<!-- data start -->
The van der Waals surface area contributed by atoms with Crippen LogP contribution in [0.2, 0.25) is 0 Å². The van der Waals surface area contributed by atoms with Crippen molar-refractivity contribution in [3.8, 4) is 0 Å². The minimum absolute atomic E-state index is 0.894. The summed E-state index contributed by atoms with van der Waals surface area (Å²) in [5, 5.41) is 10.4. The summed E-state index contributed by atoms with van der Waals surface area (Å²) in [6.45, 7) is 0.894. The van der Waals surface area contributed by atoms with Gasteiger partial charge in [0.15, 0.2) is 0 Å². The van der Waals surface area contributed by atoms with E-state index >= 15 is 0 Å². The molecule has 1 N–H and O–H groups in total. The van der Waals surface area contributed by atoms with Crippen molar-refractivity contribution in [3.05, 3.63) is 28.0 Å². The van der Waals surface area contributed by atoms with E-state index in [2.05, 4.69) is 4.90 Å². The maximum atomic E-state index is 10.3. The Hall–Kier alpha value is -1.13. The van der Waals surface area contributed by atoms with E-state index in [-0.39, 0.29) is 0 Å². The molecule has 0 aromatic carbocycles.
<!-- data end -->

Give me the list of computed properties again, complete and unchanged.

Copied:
The van der Waals surface area contributed by atoms with Crippen LogP contribution in [0.2, 0.25) is 0 Å². The van der Waals surface area contributed by atoms with Crippen molar-refractivity contribution in [3.8, 4) is 0 Å². The minimum absolute atomic E-state index is 0.894. The summed E-state index contributed by atoms with van der Waals surface area (Å²) in [5, 5.41) is 10.4. The summed E-state index contributed by atoms with van der Waals surface area (Å²) in [6.45, 7) is 0.894. The van der Waals surface area contributed by atoms with Gasteiger partial charge in [0.15, 0.2) is 0 Å². The van der Waals surface area contributed by atoms with E-state index >= 15 is 0 Å². The molecule has 1 N–H and O–H groups in total. The van der Waals surface area contributed by atoms with Crippen molar-refractivity contribution in [3.05, 3.63) is 28.0 Å². The van der Waals surface area contributed by atoms with E-state index in [2.05, 4.69) is 4.90 Å². The maximum atomic E-state index is 10.3. The Hall–Kier alpha value is -1.13. The van der Waals surface area contributed by atoms with E-state index in [-0.39, 0.29) is 0 Å². The molecule has 0 aromatic carbocycles.